Managed Kubernetes services help you release new products faster and move your business forward by taking the management and monitoring tasks away from developers.

Simplify Open Source Processes

The Continuous Integration, and Continuous Delivery (CI/CD) pipeline usually includes many tools and frameworks besides Kubernetes, like Jenkins and Ansible. These tools enable you to perform operations like monitoring metrics, logging, tracing and dashboards, integrate with databases, configure pub/sub message queueing systems, and more.

The problem is that the IT department needs to set up all these CI/CD tools before a developer can start using the ecosystem, a task that takes too much time. Hiring external consultants only partially solves this issue because the IT team will still be responsible for any future work.

Managed Kubernetes solution enables organizations to start working with an ecosystem of open source tools, like Kubernetes. In addition, these services take the responsibility of setting up the CI/CD pipeline for developers.

Choosing a Managed Kubernetes Solution

There are many different managed solutions out there. Consider the following aspects before choosing the right solution for your project.

  • Deployment time—Kubernetes Control Plane deployment should be a piece of cake for managed services. The service should be able to quickly plug into your environments.
  • Troubleshooting and monitoring—the service should surface and resolve any issues automatically. For issues where manual intervention is required, alerts should go out to the customer.
  • Integration support—the platform of your choice should work with any cloud provider. In addition, the platform should support deployments in hybrid environments because you might frequently change your configuration. The platform should also integrate with or fully replace any existing tools or services you are using.
  • Delegate patching—the provider can take charge of responsibilities like fixes, security, and upgrades, and security patches. In this case, the provider manages and operates all operations, including nodes, using the control panel.
  • User friendly—the platform should offer a user-friendly interface where you can verify operations and make customizations.

Conclusion

There are many tools that can help you manage the process of Kubernetes adoption. These tools simplify some routine tasks, give you more control over Kubernetes configuration, and provide some support for the Kubernetes management process. However, a fully managed platform solution is what you’re looking for if you want to take advantage of all Kubernetes benefits with a hands-off approach.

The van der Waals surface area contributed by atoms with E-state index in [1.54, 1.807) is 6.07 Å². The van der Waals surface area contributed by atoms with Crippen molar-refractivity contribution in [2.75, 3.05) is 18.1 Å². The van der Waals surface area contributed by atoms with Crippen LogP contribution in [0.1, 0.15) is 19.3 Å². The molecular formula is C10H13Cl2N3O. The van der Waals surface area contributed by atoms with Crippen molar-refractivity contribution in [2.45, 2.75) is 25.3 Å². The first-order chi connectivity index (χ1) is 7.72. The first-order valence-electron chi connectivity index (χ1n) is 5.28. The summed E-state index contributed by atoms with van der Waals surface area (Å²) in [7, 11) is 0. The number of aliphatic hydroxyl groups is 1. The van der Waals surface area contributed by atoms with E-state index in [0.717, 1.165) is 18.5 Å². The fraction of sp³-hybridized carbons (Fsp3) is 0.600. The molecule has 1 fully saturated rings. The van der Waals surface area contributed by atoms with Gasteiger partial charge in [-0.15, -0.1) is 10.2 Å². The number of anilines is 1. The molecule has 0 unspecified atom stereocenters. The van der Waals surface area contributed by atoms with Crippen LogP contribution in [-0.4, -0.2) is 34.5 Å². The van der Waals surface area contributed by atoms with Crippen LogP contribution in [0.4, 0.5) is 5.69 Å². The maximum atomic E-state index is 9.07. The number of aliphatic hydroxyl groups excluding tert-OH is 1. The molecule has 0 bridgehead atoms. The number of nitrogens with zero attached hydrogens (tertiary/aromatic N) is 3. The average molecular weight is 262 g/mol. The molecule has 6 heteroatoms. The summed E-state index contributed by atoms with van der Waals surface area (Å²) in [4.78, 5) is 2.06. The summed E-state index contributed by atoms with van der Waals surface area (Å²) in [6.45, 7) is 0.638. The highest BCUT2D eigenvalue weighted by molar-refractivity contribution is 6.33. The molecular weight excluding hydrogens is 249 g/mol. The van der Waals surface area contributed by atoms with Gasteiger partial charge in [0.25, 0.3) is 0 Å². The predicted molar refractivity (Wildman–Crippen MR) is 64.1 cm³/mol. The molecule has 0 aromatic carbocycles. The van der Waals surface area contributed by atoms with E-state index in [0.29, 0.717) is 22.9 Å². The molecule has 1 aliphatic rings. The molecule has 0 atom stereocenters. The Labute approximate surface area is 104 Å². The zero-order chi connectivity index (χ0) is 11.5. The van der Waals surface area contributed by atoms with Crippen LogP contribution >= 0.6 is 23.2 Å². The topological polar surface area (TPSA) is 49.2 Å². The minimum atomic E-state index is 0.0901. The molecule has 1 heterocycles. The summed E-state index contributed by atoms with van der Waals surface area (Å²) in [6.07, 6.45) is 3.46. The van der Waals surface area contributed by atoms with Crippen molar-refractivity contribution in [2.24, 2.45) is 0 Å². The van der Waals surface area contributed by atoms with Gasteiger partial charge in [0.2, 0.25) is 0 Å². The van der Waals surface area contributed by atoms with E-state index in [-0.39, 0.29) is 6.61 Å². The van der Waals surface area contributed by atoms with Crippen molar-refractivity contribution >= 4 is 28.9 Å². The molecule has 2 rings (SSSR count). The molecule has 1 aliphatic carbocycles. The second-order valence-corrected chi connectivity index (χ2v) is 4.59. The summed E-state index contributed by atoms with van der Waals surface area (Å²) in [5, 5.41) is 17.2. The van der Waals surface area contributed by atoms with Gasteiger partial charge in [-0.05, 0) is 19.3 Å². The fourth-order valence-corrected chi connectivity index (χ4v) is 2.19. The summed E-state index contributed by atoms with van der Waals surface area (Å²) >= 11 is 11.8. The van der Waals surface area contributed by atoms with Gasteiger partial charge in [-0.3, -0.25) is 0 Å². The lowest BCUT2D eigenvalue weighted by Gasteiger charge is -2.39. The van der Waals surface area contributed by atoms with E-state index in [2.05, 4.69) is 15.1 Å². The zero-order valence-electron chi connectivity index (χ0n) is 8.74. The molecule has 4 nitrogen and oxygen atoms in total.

By Gilad David Maayan

Gilad David Maayan

Gilad David Maayan is a technology writer who has worked with over 150 technology companies including SAP, Imperva, Samsung NEXT, NetApp and Check Point, producing technical and thought leadership content that elucidates technical solutions for developers and IT leadership. Today he heads Agile SEO, the leading marketing agency in the technology industry.
Wealth Management Software Solutions - ServiceNow

Leading Online Savings and Wealth Management Services

Financial wealth management services (Updated: 06/29/2022) Many want to live in abundance, but very few [...]
Read more

Innovative Solutions Ensuring Cybersecurity in Cloud-Native Deployments

Innovative Solutions Ensuring Cybersecurity The digital landscape is evolving at a breakneck pace, and organizations [...]
Read more
Derek Pilling

Is My Data Architecture Multi-Cloud or Multiple Cloud?

Multi-Cloud or Multiple Cloud? In the post, What is Multi-Cloud?, we defined multi-cloud in the [...]
Read more
Rakesh Soni

Cultivating a Culture of Cloud Innovation: Elevating Your Business Potential

Cloud computing has emerged as a game-changer, revolutionizing how organizations operate and transforming their growth [...]
Read more
finOps-tech

Cloud FinOps in the Age of AI: Key Trends

AI Era: Key Trends in Cloud FinOps Cloud FinOps goes beyond simply saving money on [...]
Read more
Dolores

Q&A: Airport Security Trends with Dolores Alemán, Frost & Sullivan Analyst

Airport Security Trends In this CloudTweaks interview, we delve into the evolving landscape of airport [...]
Read more

SPONSOR PARTNER

Explore top-tier education with exclusive savings on online courses from MIT, Oxford, and Harvard through our e-learning sponsor. Elevate your career with world-class knowledge. Start now!
© 2024 CloudTweaks. All rights reserved.